Throwing a tantrum is childish. No matter how bad you messed up, or how terrible the pads might be, there is no excuse for abusing the machine. Never hit, kick, punch, stomp, or throw things at the monitor or cabinet. Not only is it immature, it's also a good way to get yourself kicked out of the arcade. Trust me, you don't want to be like this guy:
Most of the rules on this list are derived from my own experiences at various arcades, and stories told in the "What do people do while playing DDR that really angers you?" thread on DDR Freak.com. I also used a rather good DDR etiquette list created by Allison at AC.
Great list, and a nice way to keep the "anger" thread under control (by posting the choicest morsels, y'know).
Also an addition, the middle and outside of the arrows are the places to go when it's being unresponsive. The only real solution is to request it fixed, or make friends with the owner and fix it yourself, but using the less-abused sensors helps. Maybe not if you're trying to PA everything, but a little extra effort can save a lot of frustration.
Joined: 01 Nov 2009 Location: Colorado Springs, CO
3. Posted: Tue Dec 01, 2009 11:33 pm Post subject:
At our arcade we consider coin lines useless and risky, at Mr. Biggs they use cards with credits on them instead (still $1 per play). Problem is a single card can have like $70 on it and easily stolen.
Our solution? We have implemented a dedicated white board instead. People jot down their names/nicknames on the white board and use a magnet marker to indicate whos next and whos facing who, works very well for us. Honestly I got the idea from 10k Commotion...
Got another rule I'd like to append:
Be Tolerant and Considerate and Don't be a Dick
Yes there are some serious assholes who play DDR. Deal with them, they can be dicks all they want, if you hate them that much go pwn them at their favorite song next round. These players are like trolls: ignore them and you'll have a lot more fun playing.
Dicks are the number one reason why DDR is dying, no n00b wants to deal with some douche bag thats hounding them on how to play. If you see some "pro" being like this to an obvious n00b, then you should say something...
Have conversations away from the machine One of the biggest things that aggravates me is people having a conversation next to or near the machine and speaking up to overcome the volume of the machine. You can very easily move away from the machine so that you can speak at a normal voice level so rather than trying to speak over the game which is greatly distracting to the player. Also, making loud gestures (such as "WOOOOOOO!" or random screaming) is liable to get you yelled at if done repeatedly.
Don't have phone conversations or send texts during your game I can understand if it's important, that's no big deal. But people who let the timer run out between every song so that they can text/hold a phone conversation is slightly irritating for the players who are waiting in line. Just get your game over with and call the person between your games.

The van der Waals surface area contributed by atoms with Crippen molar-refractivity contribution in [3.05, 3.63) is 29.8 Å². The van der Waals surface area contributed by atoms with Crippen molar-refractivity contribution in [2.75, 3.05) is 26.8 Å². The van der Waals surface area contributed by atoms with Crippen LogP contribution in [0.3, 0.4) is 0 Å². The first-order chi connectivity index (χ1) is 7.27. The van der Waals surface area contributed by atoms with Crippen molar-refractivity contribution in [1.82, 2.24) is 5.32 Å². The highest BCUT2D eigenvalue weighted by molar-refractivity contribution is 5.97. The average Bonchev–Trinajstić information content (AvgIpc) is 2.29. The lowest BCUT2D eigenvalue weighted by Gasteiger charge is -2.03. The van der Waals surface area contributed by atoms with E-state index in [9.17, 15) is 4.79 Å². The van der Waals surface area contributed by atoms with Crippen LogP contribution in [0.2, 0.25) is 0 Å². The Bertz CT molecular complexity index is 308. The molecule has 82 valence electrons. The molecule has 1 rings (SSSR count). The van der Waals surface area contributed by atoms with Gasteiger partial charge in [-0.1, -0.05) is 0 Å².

Don't scroll through the entire song list more than once If you really are having a hard time choosing a song, select random. But scrolling through a song list that never changes begins to get irritating for those spectating/waiting. Newer players it's understandable, but if you're scrolling through the entire list and end up choosing something very common, it seems almost pointless.
Don't try to use excuses to cut the line I've heard it all before. "Hey man I'm about to leave, can I play before you before I go?" "Hey I've had my coin up for 4 hours and it's my turn now that I'm back." Sorry, but if you put your coin up and leave without coming back periodically to see if you're next, you lose your spot in line and cannot just come in and play when you well please. If you have to leave soon and don't get a chance to play because of the line, it's not the end of the world.
Ok, this may sound stupid and idiotic and is open for flamming...
....but is it ok if i copy-pasta'd this and made it into a Facebook group/fan page? At first i WANTED to simply copy-pasta'd all of this and just make the page, but i figured that possibly someone out there would read it and say "Hey! This came from DDRFreak.com!" or something like that...
...so now i am asking if i can have permission to taker this info and put it up as a Facebook group page thingie. If you do not want to, the it's fine
11. Posted: Sat Jan 30, 2010 8:28 pm Post subject: Re: Proper DDR Etiquette
Players have mixed feelings about someone shadowing while they they play. Generally, a rookie player won't mind this as much, but shadowing can seriously affect the concentration of experienced players. It's important to ask before you shadow someone. This goes for on or off the pad. Never arbitrarily hop onto or off the pad in the middle of a song. If you want to ask if you can shadow, do it before the song begins.
Most of my DDR[/ITG2/Pump] rage comes from people who take breaking this rule to such an asshat level. I got a lot of stories to tell, one of which many of you heard already. _________________
I'll believe that when me **** turns purple, and smells like rainbow sherbet.
You cannot post new topics in this forum You cannot reply to topics in this forum You cannot edit your posts in this forum You cannot delete your posts in this forum You cannot vote in polls in this forum